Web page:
upon nuclear physics in connection with chemical bonding and
radioactivity. Historically, earth scientists have led the parade
of debunkers when meteoroids were reported to fall or when
lightning took unusual forms. Of course, when geologists stood
upon mountain tops and St. Elmo’s fire flowed from their
beards and hammers, they could not well deny this “god’s fire”
of the ancients . But one searches in vain for a treatise on St.
Elmo’s fire, one of the oldest and most fascinating phenomena
In fact, there exists no treatise on the full range of electrical
behaviors related to geology. This universal presence of
electricity in geological events does not excite systematic
attention, no more than it has in astronomical events up to the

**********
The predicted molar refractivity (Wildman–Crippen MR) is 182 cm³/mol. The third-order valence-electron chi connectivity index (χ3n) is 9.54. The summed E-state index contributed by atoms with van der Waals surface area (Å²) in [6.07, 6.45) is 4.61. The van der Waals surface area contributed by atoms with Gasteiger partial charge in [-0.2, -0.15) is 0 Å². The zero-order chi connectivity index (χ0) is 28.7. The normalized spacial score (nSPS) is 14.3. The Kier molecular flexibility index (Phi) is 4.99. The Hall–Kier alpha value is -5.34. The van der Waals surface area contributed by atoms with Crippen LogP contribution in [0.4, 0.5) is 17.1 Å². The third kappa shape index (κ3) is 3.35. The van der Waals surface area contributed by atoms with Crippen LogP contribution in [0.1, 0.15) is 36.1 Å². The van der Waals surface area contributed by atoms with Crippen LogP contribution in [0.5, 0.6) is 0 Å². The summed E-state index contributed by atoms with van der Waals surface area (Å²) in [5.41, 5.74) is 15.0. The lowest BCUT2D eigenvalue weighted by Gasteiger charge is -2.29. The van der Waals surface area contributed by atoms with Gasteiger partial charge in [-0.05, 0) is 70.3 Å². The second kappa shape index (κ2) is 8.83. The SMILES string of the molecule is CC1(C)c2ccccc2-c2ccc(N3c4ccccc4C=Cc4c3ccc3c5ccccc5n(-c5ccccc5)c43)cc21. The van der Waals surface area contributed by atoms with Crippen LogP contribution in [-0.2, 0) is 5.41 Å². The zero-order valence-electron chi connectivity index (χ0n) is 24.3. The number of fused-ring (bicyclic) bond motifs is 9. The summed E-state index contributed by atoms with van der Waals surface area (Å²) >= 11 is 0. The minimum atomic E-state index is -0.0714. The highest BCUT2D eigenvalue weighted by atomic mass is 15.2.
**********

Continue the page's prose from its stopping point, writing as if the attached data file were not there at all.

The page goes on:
present. If one seeks a rational explanation for this neglect, it
may lie in the unreadiness of the lithosphere, hydrosphere, and
atmosphere to display their electrical history, letting the
electrical be considered transient and superficial.
If one seeks non-rational explanations of an ideological or
psychiatric sort for such avoidance, it may be in the quixotic or
miraculous appearances of electrical phenomena. Bordering
upon the religious and the occult, these set up psychological
resistances among “hard” scientists. As we shall see, even the
famous subject of lightning, which can hardly be ignored, is
little understood. The latest literature on lightning is still at the
state of trying to survey its extent and intensity, and not even
its forms are classified.
The ancient Etruscans thought that they could discern eleven
different types. So wrote Pliny, but a modern Etruscan expert,
Rilli, says that they recognized thirty kinds of lightning .
Ancient sources that refer to fire often are speaking of